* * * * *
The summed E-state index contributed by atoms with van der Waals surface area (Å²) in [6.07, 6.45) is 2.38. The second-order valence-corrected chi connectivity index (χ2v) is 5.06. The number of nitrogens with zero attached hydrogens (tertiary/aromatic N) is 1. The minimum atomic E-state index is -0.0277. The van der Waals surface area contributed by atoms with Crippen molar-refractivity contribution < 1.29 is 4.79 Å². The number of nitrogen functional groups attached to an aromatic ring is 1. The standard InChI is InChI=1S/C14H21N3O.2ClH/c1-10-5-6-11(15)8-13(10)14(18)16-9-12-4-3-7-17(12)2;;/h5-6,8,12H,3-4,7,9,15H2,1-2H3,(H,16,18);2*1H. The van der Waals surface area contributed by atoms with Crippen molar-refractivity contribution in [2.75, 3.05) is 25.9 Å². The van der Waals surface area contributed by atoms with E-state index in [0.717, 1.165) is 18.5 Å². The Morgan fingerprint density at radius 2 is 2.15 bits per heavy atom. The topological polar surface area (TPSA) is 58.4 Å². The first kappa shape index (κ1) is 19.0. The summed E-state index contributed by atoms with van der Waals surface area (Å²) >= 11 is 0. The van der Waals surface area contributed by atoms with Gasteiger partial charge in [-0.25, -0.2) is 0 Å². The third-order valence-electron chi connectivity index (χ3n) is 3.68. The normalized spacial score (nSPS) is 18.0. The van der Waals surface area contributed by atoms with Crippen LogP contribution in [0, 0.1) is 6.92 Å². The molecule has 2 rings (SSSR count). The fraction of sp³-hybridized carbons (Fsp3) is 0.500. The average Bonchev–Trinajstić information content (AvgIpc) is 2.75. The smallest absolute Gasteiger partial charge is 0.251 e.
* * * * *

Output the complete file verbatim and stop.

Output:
The summed E-state index contributed by atoms with van der Waals surface area (Å²) in [6.07, 6.45) is 2.38. The second-order valence-corrected chi connectivity index (χ2v) is 5.06. The number of nitrogens with zero attached hydrogens (tertiary/aromatic N) is 1. The minimum atomic E-state index is -0.0277. The van der Waals surface area contributed by atoms with Crippen molar-refractivity contribution < 1.29 is 4.79 Å². The number of nitrogen functional groups attached to an aromatic ring is 1. The standard InChI is InChI=1S/C14H21N3O.2ClH/c1-10-5-6-11(15)8-13(10)14(18)16-9-12-4-3-7-17(12)2;;/h5-6,8,12H,3-4,7,9,15H2,1-2H3,(H,16,18);2*1H. The van der Waals surface area contributed by atoms with Crippen molar-refractivity contribution in [2.75, 3.05) is 25.9 Å². The van der Waals surface area contributed by atoms with E-state index in [0.717, 1.165) is 18.5 Å². The Morgan fingerprint density at radius 2 is 2.15 bits per heavy atom. The topological polar surface area (TPSA) is 58.4 Å². The first kappa shape index (κ1) is 19.0. The summed E-state index contributed by atoms with van der Waals surface area (Å²) >= 11 is 0. The van der Waals surface area contributed by atoms with Gasteiger partial charge in [-0.25, -0.2) is 0 Å². The third-order valence-electron chi connectivity index (χ3n) is 3.68. The normalized spacial score (nSPS) is 18.0. The van der Waals surface area contributed by atoms with Crippen LogP contribution in [0, 0.1) is 6.92 Å². The molecule has 2 rings (SSSR count). The fraction of sp³-hybridized carbons (Fsp3) is 0.500. The average Bonchev–Trinajstić information content (AvgIpc) is 2.75. The smallest absolute Gasteiger partial charge is 0.251 e.